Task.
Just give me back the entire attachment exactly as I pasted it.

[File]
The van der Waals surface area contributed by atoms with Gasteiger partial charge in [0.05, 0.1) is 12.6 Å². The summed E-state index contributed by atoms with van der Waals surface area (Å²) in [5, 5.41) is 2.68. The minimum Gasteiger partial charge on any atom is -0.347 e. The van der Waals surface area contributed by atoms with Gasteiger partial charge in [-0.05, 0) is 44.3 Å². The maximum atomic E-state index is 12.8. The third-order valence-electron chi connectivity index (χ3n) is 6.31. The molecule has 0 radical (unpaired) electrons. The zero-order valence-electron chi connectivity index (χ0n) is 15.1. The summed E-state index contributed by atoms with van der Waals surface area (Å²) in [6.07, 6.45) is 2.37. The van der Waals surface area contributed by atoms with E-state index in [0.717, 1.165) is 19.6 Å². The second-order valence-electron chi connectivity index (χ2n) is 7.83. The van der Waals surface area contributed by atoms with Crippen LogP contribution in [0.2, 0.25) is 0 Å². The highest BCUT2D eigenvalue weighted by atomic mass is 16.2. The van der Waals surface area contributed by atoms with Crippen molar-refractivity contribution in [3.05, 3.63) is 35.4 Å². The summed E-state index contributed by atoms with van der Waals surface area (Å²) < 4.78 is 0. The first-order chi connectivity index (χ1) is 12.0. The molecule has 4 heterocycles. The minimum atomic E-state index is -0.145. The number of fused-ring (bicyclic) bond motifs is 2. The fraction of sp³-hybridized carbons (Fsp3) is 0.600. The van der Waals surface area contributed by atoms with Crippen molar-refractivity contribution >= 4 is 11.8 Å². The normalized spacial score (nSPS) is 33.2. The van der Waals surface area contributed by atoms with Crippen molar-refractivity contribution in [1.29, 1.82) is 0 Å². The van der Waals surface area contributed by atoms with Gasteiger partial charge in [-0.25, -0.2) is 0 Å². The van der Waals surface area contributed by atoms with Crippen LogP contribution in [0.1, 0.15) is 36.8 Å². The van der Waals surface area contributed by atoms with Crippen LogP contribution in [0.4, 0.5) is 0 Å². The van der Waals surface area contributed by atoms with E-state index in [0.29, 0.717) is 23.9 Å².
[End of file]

The van der Waals surface area contributed by atoms with Gasteiger partial charge in [0.05, 0.1) is 12.6 Å². The summed E-state index contributed by atoms with van der Waals surface area (Å²) in [5, 5.41) is 2.68. The minimum Gasteiger partial charge on any atom is -0.347 e. The van der Waals surface area contributed by atoms with Gasteiger partial charge in [-0.05, 0) is 44.3 Å². The maximum atomic E-state index is 12.8. The third-order valence-electron chi connectivity index (χ3n) is 6.31. The molecule has 0 radical (unpaired) electrons. The zero-order valence-electron chi connectivity index (χ0n) is 15.1. The summed E-state index contributed by atoms with van der Waals surface area (Å²) in [6.07, 6.45) is 2.37. The van der Waals surface area contributed by atoms with E-state index in [0.717, 1.165) is 19.6 Å². The second-order valence-electron chi connectivity index (χ2n) is 7.83. The van der Waals surface area contributed by atoms with Crippen LogP contribution in [0.2, 0.25) is 0 Å². The highest BCUT2D eigenvalue weighted by atomic mass is 16.2. The van der Waals surface area contributed by atoms with Crippen molar-refractivity contribution in [3.05, 3.63) is 35.4 Å². The summed E-state index contributed by atoms with van der Waals surface area (Å²) < 4.78 is 0. The first-order chi connectivity index (χ1) is 12.0. The molecule has 4 heterocycles. The minimum atomic E-state index is -0.145. The number of fused-ring (bicyclic) bond motifs is 2. The fraction of sp³-hybridized carbons (Fsp3) is 0.600. The van der Waals surface area contributed by atoms with Crippen molar-refractivity contribution >= 4 is 11.8 Å². The normalized spacial score (nSPS) is 33.2. The van der Waals surface area contributed by atoms with Crippen molar-refractivity contribution in [1.29, 1.82) is 0 Å². The van der Waals surface area contributed by atoms with Gasteiger partial charge in [-0.25, -0.2) is 0 Å². The van der Waals surface area contributed by atoms with Crippen LogP contribution in [0.1, 0.15) is 36.8 Å². The van der Waals surface area contributed by atoms with Crippen LogP contribution in [0.4, 0.5) is 0 Å². The van der Waals surface area contributed by atoms with E-state index in [0.29, 0.717) is 23.9 Å².